Florence or Pisa (continental), or Rome (intercontinental nonstop). To land in Florence or Pisa, you’ll need to connect somewhere in Europe. From the Florence airport to the city center, it’s a 20-minute taxi ride. If arriving in Pisa, the airport has its own train stop and is only an hour from Florence. Rome is the closest intercontinental airport, with direct flights to the US. If arriving in Rome, you’ll need to take a train from the airport to town (30 min.). Then from Rome’s main train station, it’s only 95 minutes to Florence on the fast train (EuroStar); the latter requires reservations. 

Italian train schedule
Here's the English-language version of TrenItalia. Be aware that the schedule is posted only several months in advance, so if you're looking for long-range dates, try something sooner, just to get an idea of departure frequency and trip length.

Plan to land in Italy at least a day before the tour begins; that’s necessary to be at our starting point on time. Most people spend the preceding night in Florence. For hotel suggestions, email us or consult a good hotel search engine, such as TripAdvisor or Venere. If you’re spending just one night, we recommend staying near the main train station, Stazione Santa Maria Novella, since that is our meeting point. Otherwise, take your pick of neighborhoods. Florence is not a huge city, and it’s very walkable. In fact, we encourage you to get out and walk around; the streets are a living museum!

Meeting point
Our meeting point is Florence, at the main train station, Santa Maria Novella (details will be indicated in your information packet). From here, we shuttle to Chianti (about 1 hour), where the tour gets underway. (We cannot pick up from individual hotels because only taxis and permanent residents are allowed in Florence's city center.)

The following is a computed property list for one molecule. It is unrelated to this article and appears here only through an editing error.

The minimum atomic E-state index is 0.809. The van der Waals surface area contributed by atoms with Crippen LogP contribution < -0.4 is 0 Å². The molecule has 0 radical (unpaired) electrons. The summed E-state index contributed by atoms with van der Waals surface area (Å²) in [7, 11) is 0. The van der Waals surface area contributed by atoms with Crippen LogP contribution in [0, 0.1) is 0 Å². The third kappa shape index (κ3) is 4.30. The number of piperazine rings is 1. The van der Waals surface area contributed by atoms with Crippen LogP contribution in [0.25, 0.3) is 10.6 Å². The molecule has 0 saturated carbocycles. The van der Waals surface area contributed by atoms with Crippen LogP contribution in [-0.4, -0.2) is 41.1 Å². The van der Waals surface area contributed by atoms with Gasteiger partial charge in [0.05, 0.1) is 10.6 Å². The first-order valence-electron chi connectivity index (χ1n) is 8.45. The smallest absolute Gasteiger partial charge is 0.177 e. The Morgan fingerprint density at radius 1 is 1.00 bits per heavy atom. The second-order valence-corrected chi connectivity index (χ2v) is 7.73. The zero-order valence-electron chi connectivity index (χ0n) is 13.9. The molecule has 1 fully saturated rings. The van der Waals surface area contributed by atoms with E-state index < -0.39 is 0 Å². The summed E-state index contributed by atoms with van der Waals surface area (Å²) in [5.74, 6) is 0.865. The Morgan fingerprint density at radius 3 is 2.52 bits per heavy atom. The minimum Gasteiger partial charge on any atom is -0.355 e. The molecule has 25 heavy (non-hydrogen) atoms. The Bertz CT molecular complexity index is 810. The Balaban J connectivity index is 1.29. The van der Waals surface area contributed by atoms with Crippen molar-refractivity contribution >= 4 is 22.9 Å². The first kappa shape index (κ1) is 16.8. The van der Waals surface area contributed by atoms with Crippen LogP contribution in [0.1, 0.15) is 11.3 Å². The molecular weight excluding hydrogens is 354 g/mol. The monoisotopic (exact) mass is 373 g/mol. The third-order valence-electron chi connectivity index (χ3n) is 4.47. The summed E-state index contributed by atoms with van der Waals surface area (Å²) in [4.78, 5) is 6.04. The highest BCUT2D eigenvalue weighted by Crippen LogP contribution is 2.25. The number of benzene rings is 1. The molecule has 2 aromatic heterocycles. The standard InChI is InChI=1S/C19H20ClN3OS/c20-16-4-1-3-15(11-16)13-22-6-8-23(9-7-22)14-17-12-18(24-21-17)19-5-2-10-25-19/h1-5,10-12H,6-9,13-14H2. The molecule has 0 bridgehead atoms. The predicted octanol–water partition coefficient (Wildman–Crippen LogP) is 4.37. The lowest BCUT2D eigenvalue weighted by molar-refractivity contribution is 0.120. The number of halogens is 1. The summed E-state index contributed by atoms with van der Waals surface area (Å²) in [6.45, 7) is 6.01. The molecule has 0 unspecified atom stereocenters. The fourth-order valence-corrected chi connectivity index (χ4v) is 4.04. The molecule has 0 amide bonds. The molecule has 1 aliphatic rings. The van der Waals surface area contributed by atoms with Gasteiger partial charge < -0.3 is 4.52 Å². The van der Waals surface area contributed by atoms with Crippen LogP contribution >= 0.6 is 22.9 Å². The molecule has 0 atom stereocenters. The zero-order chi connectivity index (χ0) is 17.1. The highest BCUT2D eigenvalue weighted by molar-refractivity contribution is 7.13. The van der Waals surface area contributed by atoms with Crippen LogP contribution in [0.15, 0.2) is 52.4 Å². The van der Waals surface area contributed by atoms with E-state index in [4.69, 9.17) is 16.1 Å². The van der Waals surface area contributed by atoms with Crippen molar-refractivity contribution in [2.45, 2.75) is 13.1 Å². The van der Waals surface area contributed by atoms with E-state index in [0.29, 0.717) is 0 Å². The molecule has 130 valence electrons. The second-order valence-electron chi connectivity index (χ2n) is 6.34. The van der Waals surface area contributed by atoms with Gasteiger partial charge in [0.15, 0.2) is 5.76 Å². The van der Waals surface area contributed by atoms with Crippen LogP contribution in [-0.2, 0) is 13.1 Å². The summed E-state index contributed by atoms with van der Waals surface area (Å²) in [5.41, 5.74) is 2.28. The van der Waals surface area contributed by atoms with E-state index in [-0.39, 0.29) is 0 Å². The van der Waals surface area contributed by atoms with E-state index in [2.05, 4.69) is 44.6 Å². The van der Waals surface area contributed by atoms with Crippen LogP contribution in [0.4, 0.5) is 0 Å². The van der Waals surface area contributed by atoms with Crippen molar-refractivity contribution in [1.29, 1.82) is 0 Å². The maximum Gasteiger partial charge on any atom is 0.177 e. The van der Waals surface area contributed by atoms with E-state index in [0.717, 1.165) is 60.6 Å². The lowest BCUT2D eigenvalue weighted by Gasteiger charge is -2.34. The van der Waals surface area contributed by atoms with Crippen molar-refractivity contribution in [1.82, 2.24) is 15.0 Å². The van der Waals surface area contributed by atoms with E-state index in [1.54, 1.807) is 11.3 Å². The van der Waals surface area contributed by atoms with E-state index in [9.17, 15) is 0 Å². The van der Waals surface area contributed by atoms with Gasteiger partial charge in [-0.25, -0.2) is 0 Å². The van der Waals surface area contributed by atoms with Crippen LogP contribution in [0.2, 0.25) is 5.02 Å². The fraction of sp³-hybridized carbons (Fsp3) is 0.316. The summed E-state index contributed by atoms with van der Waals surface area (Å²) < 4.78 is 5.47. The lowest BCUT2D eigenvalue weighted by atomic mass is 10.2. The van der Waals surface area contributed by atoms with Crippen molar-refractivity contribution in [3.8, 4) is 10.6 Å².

Departure day
On our final day, we’ll have you back at the Florence train station by noon.

Trip extensions
Because this tour does not include any time in Florence, we recommend spending a few days in this fabulous art city, either before or after our tour. Florence is easy to navigate on your own. But there are also excellent thematic walking tours offered by our friends at ContextTravel. If you’d like to explore other small-sized cities in Tuscany, Florence is well connected with Lucca (1 hr, 20 min) and Arezzo (1 hr) by train. And it’s just a hop and a skip to Rome on the EuroStar express train (1 hr 35 min).

Travel insurance
This is recommended to protect you from needless loss caused by last-minute cancellations, lost luggage, and more. Three sources are Travelex Insurance, (800) 228-9792; CSA Travel Protection, (800) 348-9505; and Travel Guard, (800) 826-1300.

When packing, check Go to “Radda in Chianti, Italy” and “San Gimignano, Italy” to get a general idea of temperatures and forecast.

For cancellation policy & more, see our General Information page.

2019 dates
For private, custom groups only
Minimum group size: 4
Contact us to pick dates

Single supplement: $400
Bike rental: $300 (for 7 days)
Price based on the accompanying 7-day itinerary for 4 pax, double occupancy; discounts for larger groups. Modifications are possible, including length of tour, daily mileage, level of accommodations, amount of wine tastings, and inclusion of meals.

Meet & depart
Florence train station

What's included
- 6 nights accommodations (double room) in two 3-star hotels, with breakfast buffet
- 5 gourmet dinners (three courses with wine)
- Bike maps/route notes; saddle bag; cage pedals
- Van support during bike rides

What's not included
- Air travel
- 1 dinner on your own & all lunches
- After-dinner drinks, or special wines at tastings that are not part of what is provided to the group
- Bike and helmet rental
- Items of a personal nature
- Anything not specified as included

I’ve never had better support on a bike tour. I learned a lot about wine, but also about architecture, art, food, and Italian culture. Keep up the good work!
— Valerie Moore, Midland Park, NJ